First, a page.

Although Koch intentionally stays out of the public eye, it is now playing a quiet but dominant role in a high-profile national policy debate on global warming.

Koch Industries has become a financial kingpin of climate science denial and clean energy opposition.

This private, out-of-sight corporation is now a partner to Exxon Mobil, the American Petroleum Institute and other donors that support organizations and front-groups opposing progressive clean energy and climate policy. In fact, Koch has out-spent Exxon Mobil in funding these groups in recent years.

From 2005 to 2008, Exxon Mobil spent $8.9 million while the Koch Industries-controlled foundations contributed $24.9 million in funding to organizations of the climate denial machine.

This report, “Koch Industries: Secretly Funding the Climate Denial Machine” documents roughly 40 climate denial and opposition organizations receiving Koch foundation grants in recent years, including:

http://thinkprogress.org/climate/2010/03/30/174616/koch-denial-machine/

http://www.ucsusa.org/scientific_integrity/

Chris Golledge 1 year ago

That area has some of the best wind potential that exists. http://www.windpoweringamerica.gov/wind_maps.asp

Wind in those kind of high-yield areas is already cheaper than coal. www.eia.gov/forecasts/aeo/electricity...

A coal plant would place additional demands on water that is already in short supply, and our governer has stated we should find ways of conserving it for farm use.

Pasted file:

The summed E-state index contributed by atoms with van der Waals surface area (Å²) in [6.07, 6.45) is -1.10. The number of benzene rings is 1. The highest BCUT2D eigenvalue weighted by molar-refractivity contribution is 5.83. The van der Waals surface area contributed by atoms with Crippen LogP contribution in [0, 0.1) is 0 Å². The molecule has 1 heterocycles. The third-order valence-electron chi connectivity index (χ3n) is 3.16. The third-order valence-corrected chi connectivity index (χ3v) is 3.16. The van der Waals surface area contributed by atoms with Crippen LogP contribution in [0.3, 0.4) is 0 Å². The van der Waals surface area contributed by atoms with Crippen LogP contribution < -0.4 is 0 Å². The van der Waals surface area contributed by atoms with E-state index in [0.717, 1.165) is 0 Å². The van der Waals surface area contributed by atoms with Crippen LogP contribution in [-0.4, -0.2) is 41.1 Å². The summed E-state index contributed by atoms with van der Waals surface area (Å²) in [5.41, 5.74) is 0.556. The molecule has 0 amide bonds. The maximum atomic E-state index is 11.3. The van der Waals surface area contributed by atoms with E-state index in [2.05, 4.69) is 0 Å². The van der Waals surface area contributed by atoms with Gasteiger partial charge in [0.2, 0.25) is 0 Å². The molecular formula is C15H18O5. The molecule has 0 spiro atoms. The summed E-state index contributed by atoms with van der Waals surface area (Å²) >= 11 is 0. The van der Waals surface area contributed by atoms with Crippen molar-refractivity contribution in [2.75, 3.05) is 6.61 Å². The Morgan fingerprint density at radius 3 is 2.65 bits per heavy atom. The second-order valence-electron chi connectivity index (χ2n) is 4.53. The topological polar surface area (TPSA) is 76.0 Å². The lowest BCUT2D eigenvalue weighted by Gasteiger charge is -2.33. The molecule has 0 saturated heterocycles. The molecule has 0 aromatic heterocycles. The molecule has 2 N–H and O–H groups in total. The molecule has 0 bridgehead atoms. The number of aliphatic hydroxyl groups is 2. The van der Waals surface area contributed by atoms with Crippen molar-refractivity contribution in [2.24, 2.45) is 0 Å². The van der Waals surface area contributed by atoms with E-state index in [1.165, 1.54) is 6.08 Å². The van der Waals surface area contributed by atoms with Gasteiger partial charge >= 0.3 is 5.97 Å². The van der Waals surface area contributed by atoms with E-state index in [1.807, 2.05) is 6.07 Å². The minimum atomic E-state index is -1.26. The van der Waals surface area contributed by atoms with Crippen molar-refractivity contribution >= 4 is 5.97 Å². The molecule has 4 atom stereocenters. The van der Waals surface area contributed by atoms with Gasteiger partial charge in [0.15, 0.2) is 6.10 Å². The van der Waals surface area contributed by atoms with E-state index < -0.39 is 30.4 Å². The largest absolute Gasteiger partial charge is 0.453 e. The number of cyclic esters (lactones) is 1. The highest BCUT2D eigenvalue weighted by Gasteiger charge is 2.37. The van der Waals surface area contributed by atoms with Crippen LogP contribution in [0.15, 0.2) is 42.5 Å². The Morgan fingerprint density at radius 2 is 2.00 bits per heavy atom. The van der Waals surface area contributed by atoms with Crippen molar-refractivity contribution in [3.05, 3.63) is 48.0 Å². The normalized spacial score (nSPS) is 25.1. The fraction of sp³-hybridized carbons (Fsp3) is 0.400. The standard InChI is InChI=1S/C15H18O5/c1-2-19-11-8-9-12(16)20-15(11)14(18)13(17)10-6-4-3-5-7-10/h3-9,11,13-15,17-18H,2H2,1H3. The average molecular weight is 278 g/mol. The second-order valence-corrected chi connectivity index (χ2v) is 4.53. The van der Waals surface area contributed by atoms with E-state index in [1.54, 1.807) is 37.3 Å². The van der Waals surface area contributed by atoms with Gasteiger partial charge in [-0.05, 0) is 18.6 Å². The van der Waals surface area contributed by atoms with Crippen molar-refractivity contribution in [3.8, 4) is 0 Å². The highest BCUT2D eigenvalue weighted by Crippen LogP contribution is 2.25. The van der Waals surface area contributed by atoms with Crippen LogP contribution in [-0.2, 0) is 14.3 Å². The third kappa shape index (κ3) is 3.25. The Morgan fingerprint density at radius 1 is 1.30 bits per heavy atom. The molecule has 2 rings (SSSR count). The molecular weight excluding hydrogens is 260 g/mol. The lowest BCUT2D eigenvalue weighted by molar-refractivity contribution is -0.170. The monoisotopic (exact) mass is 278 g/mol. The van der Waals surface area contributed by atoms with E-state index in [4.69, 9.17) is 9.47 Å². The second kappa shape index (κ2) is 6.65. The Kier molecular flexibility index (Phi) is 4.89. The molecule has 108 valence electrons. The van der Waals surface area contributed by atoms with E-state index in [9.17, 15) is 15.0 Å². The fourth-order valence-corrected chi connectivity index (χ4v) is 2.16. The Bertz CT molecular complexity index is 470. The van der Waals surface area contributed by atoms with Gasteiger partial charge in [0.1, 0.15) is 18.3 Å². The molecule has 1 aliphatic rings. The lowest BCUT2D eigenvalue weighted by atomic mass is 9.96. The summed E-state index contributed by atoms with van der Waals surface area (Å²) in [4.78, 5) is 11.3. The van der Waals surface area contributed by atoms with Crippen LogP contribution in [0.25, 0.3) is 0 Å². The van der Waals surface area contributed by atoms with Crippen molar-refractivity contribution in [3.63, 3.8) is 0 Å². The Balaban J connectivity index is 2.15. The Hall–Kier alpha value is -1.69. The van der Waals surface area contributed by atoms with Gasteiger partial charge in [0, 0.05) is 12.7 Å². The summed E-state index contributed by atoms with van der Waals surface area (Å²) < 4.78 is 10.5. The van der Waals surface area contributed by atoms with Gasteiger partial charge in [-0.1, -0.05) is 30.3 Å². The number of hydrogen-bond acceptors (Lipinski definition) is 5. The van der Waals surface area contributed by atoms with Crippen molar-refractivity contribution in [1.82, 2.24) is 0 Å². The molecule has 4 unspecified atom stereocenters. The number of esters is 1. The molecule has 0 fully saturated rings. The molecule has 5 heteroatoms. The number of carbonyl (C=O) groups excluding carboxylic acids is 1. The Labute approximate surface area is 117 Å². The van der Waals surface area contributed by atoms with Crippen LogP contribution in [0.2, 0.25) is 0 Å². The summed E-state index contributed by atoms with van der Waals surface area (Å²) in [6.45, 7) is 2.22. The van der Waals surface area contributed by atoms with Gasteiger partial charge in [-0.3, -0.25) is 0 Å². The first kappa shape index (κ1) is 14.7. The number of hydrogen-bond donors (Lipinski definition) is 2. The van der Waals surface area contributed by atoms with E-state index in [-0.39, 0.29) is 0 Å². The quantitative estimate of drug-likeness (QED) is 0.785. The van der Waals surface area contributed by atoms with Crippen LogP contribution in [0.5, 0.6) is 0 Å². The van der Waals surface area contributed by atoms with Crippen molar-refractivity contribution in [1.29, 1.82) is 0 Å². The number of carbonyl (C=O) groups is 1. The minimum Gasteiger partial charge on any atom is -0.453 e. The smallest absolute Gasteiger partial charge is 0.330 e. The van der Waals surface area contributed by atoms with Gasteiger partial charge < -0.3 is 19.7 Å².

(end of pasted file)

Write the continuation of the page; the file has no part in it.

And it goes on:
It smells like the utility is asking the government to support its grab at market share before the competition can establish a foothold.

Chris Golledge 1 year ago

Just looking at the area in which Brownback has declared off limits for further wind development, http://www2.ljworld.com/documents/2011/may/06/tallgrass-heartland/

And looking at where the best wind in Kansas is http://www.windpoweringamerica.gov/wind_resource_maps.asp?stateab=ks

And it strikes me that if someone wanted to undermine our ability to produce wind energy near where most of the population is, they could have done a worse job.

Chris Golledge 1 year ago

So, looking more at the Tallgrass Heartland, what else does that act do? Would it prevent the development of a coal plant in that area? What about an aerospace production facility? A chemical fertilizer plant? New cattle feed lots? What exactly does the Tallgrass Heartland do other than exclude the development of wind energy near our population centers?

I think the answer is it only restricts wind development. Does it seem a little odd that someone who claims to want less regulation of industry by government should declare an exclusion zone for one competitive industry in particular?

Clark Coan 1 year ago